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Shipping Rolled Oats


Alignments to Content Standards: 8.G.C.9

Task

Rolled oats (dry oatmeal) come in cylindrical containers with a diameter of 5 inches and a height of 9$\frac12$ inches. These containers are shipped to grocery stores in boxes. Each shipping box contains six rolled oats containers. The shipping company is trying to figure out the dimensions of the box for shipping the rolled oats containers that will use the least amount of cardboard. They are only considering boxes that are rectangular prisms so that they are easy to stack.

  1. What is the surface area of the box needed to ship these containers to the grocery store that uses the least amount of cardboard?
  2. What is the volume of this box?

 

IM Commentary

Students should think of different ways the cylindrical containers can be set up in a rectangular box. Through the process, students should realize that although some setups may seem different, they result in a box with the same volume. In addition, students should come to the realization (through discussion and/or questioning) that the thickness of a cardboard box is very thin and will have a negligible effect on the calculations.

Given the different setups, students will generate the dimensions of the boxes and calculate the different surface areas. To accomplish this, students will build on their work in geometry from previous grades. Using this understanding, students can find the area of all six faces and then add them together. This work should lead students to realize that each face has another that is identical in measure which could help in the development of the surface area formula for a rectangular prism. In addition, there is an opportunity to discuss how it is possible for the volume for two boxes to be the same even though the surface area of the boxes is different.

The teacher may want to provide students with a table in order to organize their work. In addition, students may benefit from manipulatives in order to model the problem. This can be done with actual rolled oats containers in a whole class setting or with small cylinders in groups (cylindrical blocks or foam shapes).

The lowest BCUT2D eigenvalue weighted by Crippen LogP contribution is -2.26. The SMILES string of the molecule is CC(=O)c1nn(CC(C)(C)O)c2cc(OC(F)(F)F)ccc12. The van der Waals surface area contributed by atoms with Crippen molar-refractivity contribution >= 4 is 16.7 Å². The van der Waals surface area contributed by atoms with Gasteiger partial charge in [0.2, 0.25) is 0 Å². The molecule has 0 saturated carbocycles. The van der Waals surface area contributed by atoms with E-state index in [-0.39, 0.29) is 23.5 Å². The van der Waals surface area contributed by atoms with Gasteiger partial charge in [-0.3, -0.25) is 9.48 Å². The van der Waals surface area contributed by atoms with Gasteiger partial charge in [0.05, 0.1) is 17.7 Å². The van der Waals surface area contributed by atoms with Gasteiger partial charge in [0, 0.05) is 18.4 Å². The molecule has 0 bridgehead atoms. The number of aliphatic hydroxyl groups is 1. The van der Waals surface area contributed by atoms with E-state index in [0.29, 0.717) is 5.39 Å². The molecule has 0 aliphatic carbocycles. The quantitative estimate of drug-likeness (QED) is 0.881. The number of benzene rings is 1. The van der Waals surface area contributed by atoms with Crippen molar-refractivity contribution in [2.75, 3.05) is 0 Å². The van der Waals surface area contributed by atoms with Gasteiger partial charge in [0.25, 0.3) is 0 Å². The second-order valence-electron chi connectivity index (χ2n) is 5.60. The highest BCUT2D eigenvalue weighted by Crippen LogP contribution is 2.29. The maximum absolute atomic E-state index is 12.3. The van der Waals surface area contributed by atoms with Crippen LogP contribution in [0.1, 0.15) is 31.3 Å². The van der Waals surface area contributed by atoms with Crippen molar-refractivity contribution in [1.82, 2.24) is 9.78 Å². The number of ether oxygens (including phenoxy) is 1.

Submitted by Kevin Rothman from Heritage Middle School, Newburgh Enlarged City School District, for the fourth Illustrative Mathematics Task Writing Contest 2012/02/13.

Solution

    1. Setup of boxDimensions
      1 cylinder wide by 1 cylinder high by 6 cylinders long5 in. wide by 9.5 in. high by 30 in. long

      At first students may find the sum of all the areas of the faces.

      $$ \begin{alignat}{3} \text{Front: } (5)(9.5) &=47.5 \text{ in}^2 &\qquad \text{Top: } (5)(30) &= 150 \text{ in}^2 &\qquad \text{Right side: } (9.5)(30) &= 285 \text{ in}^2 \\ \text{Back: } (5)(9.5) &=47.5 \text{ in}^2 &\qquad \text{Bottom: } (5)(30) &= 150 \text{ in}^2 &\qquad \text{Left side: } (9.5)(30) &= 285 \text{ in}^2 \end{alignat} $$

      Sum of the areas of the 6 faces: $SA = 47.5 + 47.5 + 150+ 150 + 285 + 285 = 965 \text{ in}^2$

      Using the surface area formula:

      $$ \begin{align} SA &= 2wl + 2lh + 2wh \\ SA &= 2(5)(30) + 2(30)(9.5) + 2(5)(9.5) \\ SA &= 965 \text{ in}^2 \end{align} $$

      Students may continue to use the sum of all the areas of the faces to find the surface area which gives the same value as using the surface area formula which is shown below.

    2. Setup of boxDimensions
      2 cylinders wide by 1 cylinder high by 3 cylinders long 10 in. wide by 9.5 in. high by 15 in. long
      $$ \begin{align} SA &= 2wl + 2lh + 2wh \\ SA &= 2(10)(15) + 2(15)(9.5) + 2(10)(9.5) \\ SA &= 775 \text{ in}^2 \end{align} $$
    3. Setup of boxDimensions
      1 cylinder wide by 2 cylinders high by 3 cylinders long5 in. wide by 19 in. high by 15 in. long
      $$ \begin{align} SA &= 2wl + 2lh + 2wh \\ SA &= 2(5)(15) + 2(15)(19) + 2(5)(19) \\ SA &= 910 \text{ in}^2 \end{align} $$
    4. Setup of boxDimensions
      1 cylinder wide by 3 cylinders high by 2 cylinders long5 in. wide by 28.5 in. high by 10 in. long
      $$ \begin{align} SA &= 2wl + 2lh + 2wh \\ SA &= 2(5)(10) + 2(10)(28.5) + 2(5)(28.5) \\ SA &= 955 \text{ in}^2 \end{align} $$
    5. Setup of boxDimensions
      1 cylinder wide by 6 cylinders high by 1 cylinders long 5 in. wide by 57 in. high by 5 in. long
      $$ \begin{align} SA &= 2wl + 2lh + 2wh \\ SA &= 2(5)(5) + 2(5)(57) + 2(5)(57) \\ SA &= 1190 \text{ in}^2 \end{align} $$

    The best solution is a setup of 2 cylinders wide by 1 cylinder high by 3 cylinders long. This is the same as 3 cylinders wide by 1 cylinder high by 2 cylinders long.

  1. The volume of this and all of the boxes needed to ship the containers is $1425 \text{ in}^3$.

bmcarthur says:

over 6 years

7.G.6 specifically mentions solving problems involving volume of three-dimensional objects composed of triangles, quadrilaterals, polygons, cubes, and right prisms.
8.G.9 asks students to know the formulas for the volumes of cones, cylinders, and spheres and use them to solve real-world problems. I'm wondering if the standards are expecting most of us to teach volume of cylinders in 7th or 8th grade? When do we expect to teach volume of triangular (or pentagonal, hexagonal...) prisms?

Kristin says:

over 6 years

Thanks for catching that issue with the alignment of this task--I've corrected it.

In sixth grade, students study volumes of right rectangular prisms and should understand that the volume can be found both by multiplying the three dimensions as well as multiplying the area of the base with the height (6.G.2). This lays the groundwork for understanding how to find the volume of a right prism with any polygonal base in 7th grade (7.G.6) and cylinders in 8th grade (8.G.9).